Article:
With regards to organizational learning, there are two types: single-loop and double-loop. The former involves identifying variances in performance and continuously correcting the errors until an acceptable level of knowledge or action is achieved. With single-loop learning, the idea is increasing competence in an already-acquired skill, until a satisfactory level of competence is attained. The later involves employees and the senior management team questioning current beliefs that have previously been taken for granted, and challenge the expectations, values and assumptions that led them to adapt the knowledge in the first place. It also involves question existing measures and adopting new transformational and emergent measures.

This distinction between single-loop and double-loop learning is significantly important for transforming organizational performance measurement and management. Increasing proficiency of current performance measurement and management methods is single-loop learning.  Questioning and challenging existing methods is double-loop learning.  No matter how well the organization’s KPIs are measured, constantly using the same KPIs repeatedly leads to achieving the same results over-and-over again.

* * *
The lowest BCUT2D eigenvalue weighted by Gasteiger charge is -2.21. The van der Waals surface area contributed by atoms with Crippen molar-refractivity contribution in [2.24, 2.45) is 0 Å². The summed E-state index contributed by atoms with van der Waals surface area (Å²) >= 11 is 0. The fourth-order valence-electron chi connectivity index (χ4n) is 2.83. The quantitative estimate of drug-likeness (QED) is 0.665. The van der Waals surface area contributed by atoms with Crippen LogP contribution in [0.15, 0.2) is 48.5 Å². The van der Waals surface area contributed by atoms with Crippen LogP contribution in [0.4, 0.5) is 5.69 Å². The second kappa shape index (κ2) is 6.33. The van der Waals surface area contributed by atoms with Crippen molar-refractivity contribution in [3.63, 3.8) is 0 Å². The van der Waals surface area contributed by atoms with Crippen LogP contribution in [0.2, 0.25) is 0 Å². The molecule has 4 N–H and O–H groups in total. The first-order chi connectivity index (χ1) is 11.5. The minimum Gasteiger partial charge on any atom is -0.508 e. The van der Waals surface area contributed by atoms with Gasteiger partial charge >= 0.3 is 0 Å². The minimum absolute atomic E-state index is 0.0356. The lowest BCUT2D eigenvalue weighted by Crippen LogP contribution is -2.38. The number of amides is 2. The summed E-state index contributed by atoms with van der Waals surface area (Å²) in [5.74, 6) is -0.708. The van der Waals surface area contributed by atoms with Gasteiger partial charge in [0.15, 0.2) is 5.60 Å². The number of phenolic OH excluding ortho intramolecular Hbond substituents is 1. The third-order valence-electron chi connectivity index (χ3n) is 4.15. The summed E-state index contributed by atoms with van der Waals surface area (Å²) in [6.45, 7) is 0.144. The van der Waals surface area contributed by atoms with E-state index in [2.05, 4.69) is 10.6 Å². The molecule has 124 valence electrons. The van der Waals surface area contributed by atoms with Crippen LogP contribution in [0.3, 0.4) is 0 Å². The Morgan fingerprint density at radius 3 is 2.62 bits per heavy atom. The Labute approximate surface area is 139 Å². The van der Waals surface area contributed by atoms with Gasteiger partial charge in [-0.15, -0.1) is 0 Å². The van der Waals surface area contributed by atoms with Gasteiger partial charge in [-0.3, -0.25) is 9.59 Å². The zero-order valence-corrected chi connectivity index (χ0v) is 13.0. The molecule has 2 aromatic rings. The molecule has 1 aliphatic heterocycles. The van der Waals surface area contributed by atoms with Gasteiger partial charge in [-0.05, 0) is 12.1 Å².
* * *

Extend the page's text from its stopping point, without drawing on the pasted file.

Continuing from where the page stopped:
Today’s competitive pressures require not only more skilled players, but also better strategies for winning the game. At its best, performance measurement and management should be a continual interplay of double-loop and single-loop learning. As explained above, double-loop learning is essential for questioning existing measures and measurement frameworks and experimenting with new ones, followed by single-loop learning to fine-tune new strategies.

For learning to be transformational, the environment within the environment should be able to provide such support. The organization must be focused on measures that are critical for creating value, the measurement approach must foster organizational integration and alignment and measurement must be done socially and interactively. If all these factors are present, the organization is bound to experience a positive increase in organizational learning. In order to achieve transformational learning, the organizational environment should facilitate:

  • Inquiry instead of advocacy: People should have the ability to inquire, not just dictate or advocate. Inquiry is the ability to ask questions that have never been asked before and come up with informed solutions.
  • Freedom to question:  A perfect learning environment allows people to willingly and openly share and test their perceptions, intentions and theories with reality and learn from mistakes. People are not scared to question the numbers or the theories and assumptions that gave rise to the numbers.